Noodle Expert Franca Rawitz discusses what students can gain by traveling across the United States and how differentiating her wants from her needs made her happier.
Who would you pick, alive or dead, to be your teacher for a year? What would you want to learn?
I would love to have my mom back to learn all of the things I was too busy to learn before. The list is endless: how to sew a hem, bake a babka, cook Hungarian specialties, have the patience to always listen, find something to laugh about every day. Now I would savor every tidbit of advice and every minute of her teaching.
I like to think that she taught me how to be a mother. The selflessness, the always going above and beyond, the acceptance of children for who they are and not for who we want them to be This has been enormously helpful to me now as I advocate for students through the college admissions process. So much of what I do is not just managing expectations, but re-educating parents about what’s important in the college experience. To me, a great deal of the college years is about personal growth and self-awareness. I feel successful if I can impart this upon families and help students find the school that become the best four years of their lives.
What is one small piece of advice that has had a big impact on your life?
My father always said “needs can be satisfied, wants can’t be.” There is, indeed, always something else we want. Going through life trying to obtain all those “things” we want can often be discouraging and detrimental to one’s mental health. But going through life feeling satisfied with having all that we need is much more gratifying and opens our eyes to the pieces of our lives that enrich the soul. I believe that I am a richer person and much more satisfied with who I am because I followed his model.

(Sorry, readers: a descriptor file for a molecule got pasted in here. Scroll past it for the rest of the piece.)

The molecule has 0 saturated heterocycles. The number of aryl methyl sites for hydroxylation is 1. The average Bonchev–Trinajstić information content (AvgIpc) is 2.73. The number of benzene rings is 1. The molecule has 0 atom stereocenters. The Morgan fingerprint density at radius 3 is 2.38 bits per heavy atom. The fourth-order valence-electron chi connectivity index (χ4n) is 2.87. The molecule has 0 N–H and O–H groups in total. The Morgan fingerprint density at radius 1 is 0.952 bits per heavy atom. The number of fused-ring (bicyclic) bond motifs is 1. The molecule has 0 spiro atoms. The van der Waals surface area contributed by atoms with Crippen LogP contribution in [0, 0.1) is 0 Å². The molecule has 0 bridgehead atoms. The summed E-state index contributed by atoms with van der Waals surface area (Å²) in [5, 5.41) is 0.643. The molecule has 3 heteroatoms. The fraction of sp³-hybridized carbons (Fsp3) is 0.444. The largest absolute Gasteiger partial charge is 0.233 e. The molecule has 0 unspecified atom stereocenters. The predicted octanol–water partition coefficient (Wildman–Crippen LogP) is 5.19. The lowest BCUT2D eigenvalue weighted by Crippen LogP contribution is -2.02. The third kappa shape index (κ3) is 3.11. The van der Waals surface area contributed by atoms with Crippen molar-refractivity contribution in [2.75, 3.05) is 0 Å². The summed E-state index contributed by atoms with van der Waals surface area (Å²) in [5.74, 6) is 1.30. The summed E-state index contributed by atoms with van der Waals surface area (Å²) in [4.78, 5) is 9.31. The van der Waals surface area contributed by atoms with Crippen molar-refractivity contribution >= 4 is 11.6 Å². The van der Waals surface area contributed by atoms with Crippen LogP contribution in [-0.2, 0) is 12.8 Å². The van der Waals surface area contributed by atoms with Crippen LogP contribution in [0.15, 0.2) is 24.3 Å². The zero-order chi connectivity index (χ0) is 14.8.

Where would you send a student who hasn’t traveled before?
Cross country in the U.S. The diversity of nature and the beauty in almost every single state is phenomenal. And, of course, the diversity of people cannot be matched anywhere else on earth. Each state is a country in its own right, and traveling the massive expanse of this nation is eye-opening.
When was a time that you failed academically, and what did you learn from the experience?
I was a biology major both undergrad and in graduate school. As such, there were many required courses in the other sciences (chemistry, physics) that were my downfall in college. I truly sweated through these classes and should have realized then that perhaps a science, even one I genuinely loved learning about, was not my destined path. I did not have the scientific mind for biology research I thought (and hoped) I had. I did not fully come to this realization until I was working in the research arena. I finally understood my weaknesses and began to explore how best to use my strengths for a new career.
The most important lesson for me, which I utilize every day in my current profession, is the recognition that it takes many turns before we find our true path. High school students who are anxious because they cannot select a college major learn from me that they don’t have to be. I assure them that regardless of what their major becomes in college, they have a great deal of living and learning to do before they discover the career that will become truly theirs.
Why did you go into your field, and how is it different from what you expected?
I became a college counselor after going through that process with my own children. I saw how time-consuming and draining it is for parents as well as students. Especially today, when the anxiety and fear around college seems to mount every year, families benefit from the calming support and direction that an independent advisor extends. The role of the independent counselor is quite distinct from that of the high school counselor, but the two can collaborate well in the best interest of the student. I don’t believe my job is truly different from what I had expected, but it never ceases to be a learning experience. Because the landscape of college admissions is always evolving, there is always another layer to understand. Of course, this also keeps the work challenging and exciting.